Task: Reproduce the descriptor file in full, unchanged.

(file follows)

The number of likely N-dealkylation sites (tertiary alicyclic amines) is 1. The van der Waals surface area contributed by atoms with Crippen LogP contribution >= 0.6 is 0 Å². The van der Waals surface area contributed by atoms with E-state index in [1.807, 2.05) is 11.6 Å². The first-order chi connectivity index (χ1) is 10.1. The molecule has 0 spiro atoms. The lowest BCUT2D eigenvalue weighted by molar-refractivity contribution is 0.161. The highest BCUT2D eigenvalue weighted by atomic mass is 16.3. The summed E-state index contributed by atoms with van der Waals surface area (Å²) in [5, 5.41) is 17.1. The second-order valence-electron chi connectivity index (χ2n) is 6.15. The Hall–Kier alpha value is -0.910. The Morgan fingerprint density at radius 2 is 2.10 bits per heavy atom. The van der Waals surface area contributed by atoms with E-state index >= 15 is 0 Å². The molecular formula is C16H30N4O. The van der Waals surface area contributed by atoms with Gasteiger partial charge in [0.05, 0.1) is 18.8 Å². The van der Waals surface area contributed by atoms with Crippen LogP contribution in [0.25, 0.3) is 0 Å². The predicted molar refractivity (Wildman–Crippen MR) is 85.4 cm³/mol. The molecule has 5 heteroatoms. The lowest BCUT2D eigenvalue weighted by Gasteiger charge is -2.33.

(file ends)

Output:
The number of likely N-dealkylation sites (tertiary alicyclic amines) is 1. The van der Waals surface area contributed by atoms with Crippen LogP contribution >= 0.6 is 0 Å². The van der Waals surface area contributed by atoms with E-state index in [1.807, 2.05) is 11.6 Å². The first-order chi connectivity index (χ1) is 10.1. The molecule has 0 spiro atoms. The lowest BCUT2D eigenvalue weighted by molar-refractivity contribution is 0.161. The highest BCUT2D eigenvalue weighted by atomic mass is 16.3. The summed E-state index contributed by atoms with van der Waals surface area (Å²) in [5, 5.41) is 17.1. The second-order valence-electron chi connectivity index (χ2n) is 6.15. The Hall–Kier alpha value is -0.910. The Morgan fingerprint density at radius 2 is 2.10 bits per heavy atom. The van der Waals surface area contributed by atoms with E-state index >= 15 is 0 Å². The molecular formula is C16H30N4O. The van der Waals surface area contributed by atoms with Gasteiger partial charge in [0.05, 0.1) is 18.8 Å². The van der Waals surface area contributed by atoms with Crippen LogP contribution in [0.25, 0.3) is 0 Å². The predicted molar refractivity (Wildman–Crippen MR) is 85.4 cm³/mol. The molecule has 5 heteroatoms. The lowest BCUT2D eigenvalue weighted by Gasteiger charge is -2.33.